The most popular programming languages

There are many surveys of programming language popularity. Many of the popular surveys have problems with the survey methodology such that they likely produce erroneous estimates of programming language popularity. For example, one survey looks at how many times each programming language is looked up on Internet search systems.

The chart, below, comes from GitHub and bases popularity on the number of “pull requests” that are made to the GitHub software repository. Using this method, JavaScript is the most popular programming language, followed by Python, Java, Ruby and PHP.

Python has become a standard for use by non-computer science students. Whether your college studies be in mechanical engineering or geology, there is a good chance you will learn Python for data analysis projects.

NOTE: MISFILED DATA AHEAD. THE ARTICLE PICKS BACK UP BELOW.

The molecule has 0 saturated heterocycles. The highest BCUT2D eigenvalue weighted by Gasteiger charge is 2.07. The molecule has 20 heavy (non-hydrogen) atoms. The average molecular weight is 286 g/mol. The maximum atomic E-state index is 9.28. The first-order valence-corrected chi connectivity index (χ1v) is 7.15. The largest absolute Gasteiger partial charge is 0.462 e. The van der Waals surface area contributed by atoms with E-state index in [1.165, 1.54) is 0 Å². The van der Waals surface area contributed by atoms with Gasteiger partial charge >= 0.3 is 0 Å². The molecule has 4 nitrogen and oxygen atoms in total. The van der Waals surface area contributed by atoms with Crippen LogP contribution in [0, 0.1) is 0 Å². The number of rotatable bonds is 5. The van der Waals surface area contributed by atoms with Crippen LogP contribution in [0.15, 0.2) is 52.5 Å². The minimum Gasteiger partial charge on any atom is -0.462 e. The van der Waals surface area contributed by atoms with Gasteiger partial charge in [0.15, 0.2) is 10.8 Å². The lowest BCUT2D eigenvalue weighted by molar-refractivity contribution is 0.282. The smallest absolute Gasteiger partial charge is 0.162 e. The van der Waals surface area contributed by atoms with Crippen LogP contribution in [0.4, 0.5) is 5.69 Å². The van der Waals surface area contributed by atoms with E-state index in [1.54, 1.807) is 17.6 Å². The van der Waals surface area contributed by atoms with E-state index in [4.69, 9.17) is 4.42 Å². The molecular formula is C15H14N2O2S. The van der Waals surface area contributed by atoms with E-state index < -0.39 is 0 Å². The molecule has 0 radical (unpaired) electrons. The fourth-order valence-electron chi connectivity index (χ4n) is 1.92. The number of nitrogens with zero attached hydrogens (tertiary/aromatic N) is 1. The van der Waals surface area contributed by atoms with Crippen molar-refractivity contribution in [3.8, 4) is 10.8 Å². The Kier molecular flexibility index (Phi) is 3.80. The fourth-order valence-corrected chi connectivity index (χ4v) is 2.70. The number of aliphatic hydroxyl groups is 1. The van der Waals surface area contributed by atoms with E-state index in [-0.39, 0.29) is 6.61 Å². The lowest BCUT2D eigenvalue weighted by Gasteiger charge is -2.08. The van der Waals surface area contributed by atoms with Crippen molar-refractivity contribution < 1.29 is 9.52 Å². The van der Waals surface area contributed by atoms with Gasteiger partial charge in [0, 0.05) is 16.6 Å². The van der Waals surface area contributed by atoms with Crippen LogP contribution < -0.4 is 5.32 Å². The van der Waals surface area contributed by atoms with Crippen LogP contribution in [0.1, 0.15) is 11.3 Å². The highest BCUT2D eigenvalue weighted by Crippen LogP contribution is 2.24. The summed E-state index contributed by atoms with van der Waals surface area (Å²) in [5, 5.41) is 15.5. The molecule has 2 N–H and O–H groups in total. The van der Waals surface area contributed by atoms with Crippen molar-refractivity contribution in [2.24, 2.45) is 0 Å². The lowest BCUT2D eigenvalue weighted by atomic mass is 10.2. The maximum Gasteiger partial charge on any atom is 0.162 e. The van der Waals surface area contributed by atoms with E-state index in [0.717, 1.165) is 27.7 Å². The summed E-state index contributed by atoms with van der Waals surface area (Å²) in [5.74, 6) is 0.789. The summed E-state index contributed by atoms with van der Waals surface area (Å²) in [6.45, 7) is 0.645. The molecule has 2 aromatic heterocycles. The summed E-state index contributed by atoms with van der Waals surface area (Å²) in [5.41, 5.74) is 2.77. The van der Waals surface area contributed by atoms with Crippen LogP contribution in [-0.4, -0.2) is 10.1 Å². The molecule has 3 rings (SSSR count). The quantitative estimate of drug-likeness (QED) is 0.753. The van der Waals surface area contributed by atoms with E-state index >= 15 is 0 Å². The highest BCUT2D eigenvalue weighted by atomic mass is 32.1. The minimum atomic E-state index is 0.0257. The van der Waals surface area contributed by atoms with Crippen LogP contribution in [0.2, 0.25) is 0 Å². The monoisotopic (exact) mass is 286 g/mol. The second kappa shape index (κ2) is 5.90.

Java is now an old programming language, but still used especially for Android programming. It’s popularity for desktop applications is starting to diminish.

Ruby become popular about ten years ago. Ruby is based on a concept of “frameworks” that provide pre-made program skeletons which you adapt to make your own application. Ruby is very popular for quickly creating web-based applications.

PHP pre-dates Ruby – PHP is a script language that runs on the server side of a web application. PHP is very easy to learn and couples easily with MySQL databases, making the combination a great solution for web-based, database-backed applications.

Finally we get to the “C” derived languages including C, C++ and Microsoft’s cousin C# (a very powerful language with great development tools.). C dates back to about 1970 or so.